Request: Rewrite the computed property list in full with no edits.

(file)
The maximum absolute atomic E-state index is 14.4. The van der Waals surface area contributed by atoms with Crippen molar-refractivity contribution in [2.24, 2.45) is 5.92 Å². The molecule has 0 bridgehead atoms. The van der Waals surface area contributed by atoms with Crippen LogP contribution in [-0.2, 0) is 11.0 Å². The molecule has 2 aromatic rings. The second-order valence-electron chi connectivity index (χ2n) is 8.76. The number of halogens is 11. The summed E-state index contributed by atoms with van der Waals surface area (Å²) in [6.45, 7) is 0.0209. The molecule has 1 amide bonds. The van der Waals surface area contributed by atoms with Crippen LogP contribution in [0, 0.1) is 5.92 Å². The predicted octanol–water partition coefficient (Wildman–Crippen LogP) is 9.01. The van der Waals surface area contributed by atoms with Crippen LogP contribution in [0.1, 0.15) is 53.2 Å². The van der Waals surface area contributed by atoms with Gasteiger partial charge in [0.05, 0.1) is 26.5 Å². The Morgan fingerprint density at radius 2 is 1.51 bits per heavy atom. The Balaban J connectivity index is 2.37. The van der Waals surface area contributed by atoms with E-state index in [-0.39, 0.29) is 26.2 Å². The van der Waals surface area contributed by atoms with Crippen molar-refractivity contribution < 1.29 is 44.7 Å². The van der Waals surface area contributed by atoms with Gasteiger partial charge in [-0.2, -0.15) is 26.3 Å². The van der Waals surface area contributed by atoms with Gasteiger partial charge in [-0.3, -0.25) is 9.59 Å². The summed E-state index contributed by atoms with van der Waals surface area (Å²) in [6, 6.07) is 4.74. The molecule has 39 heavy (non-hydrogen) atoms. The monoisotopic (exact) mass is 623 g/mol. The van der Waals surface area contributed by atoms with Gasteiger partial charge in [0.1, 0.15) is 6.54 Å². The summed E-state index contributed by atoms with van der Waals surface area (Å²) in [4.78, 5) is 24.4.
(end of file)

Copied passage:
The maximum absolute atomic E-state index is 14.4. The van der Waals surface area contributed by atoms with Crippen molar-refractivity contribution in [2.24, 2.45) is 5.92 Å². The molecule has 0 bridgehead atoms. The van der Waals surface area contributed by atoms with Crippen LogP contribution in [-0.2, 0) is 11.0 Å². The molecule has 2 aromatic rings. The second-order valence-electron chi connectivity index (χ2n) is 8.76. The number of halogens is 11. The summed E-state index contributed by atoms with van der Waals surface area (Å²) in [6.45, 7) is 0.0209. The molecule has 1 amide bonds. The van der Waals surface area contributed by atoms with Crippen LogP contribution in [0, 0.1) is 5.92 Å². The predicted octanol–water partition coefficient (Wildman–Crippen LogP) is 9.01. The van der Waals surface area contributed by atoms with Crippen LogP contribution in [0.1, 0.15) is 53.2 Å². The van der Waals surface area contributed by atoms with Gasteiger partial charge in [0.05, 0.1) is 26.5 Å². The Morgan fingerprint density at radius 2 is 1.51 bits per heavy atom. The Balaban J connectivity index is 2.37. The van der Waals surface area contributed by atoms with E-state index in [-0.39, 0.29) is 26.2 Å². The van der Waals surface area contributed by atoms with Crippen molar-refractivity contribution < 1.29 is 44.7 Å². The van der Waals surface area contributed by atoms with Gasteiger partial charge in [-0.2, -0.15) is 26.3 Å². The van der Waals surface area contributed by atoms with Gasteiger partial charge in [-0.3, -0.25) is 9.59 Å². The summed E-state index contributed by atoms with van der Waals surface area (Å²) in [6, 6.07) is 4.74. The molecule has 39 heavy (non-hydrogen) atoms. The monoisotopic (exact) mass is 623 g/mol. The van der Waals surface area contributed by atoms with Gasteiger partial charge in [0.1, 0.15) is 6.54 Å². The summed E-state index contributed by atoms with van der Waals surface area (Å²) in [4.78, 5) is 24.4.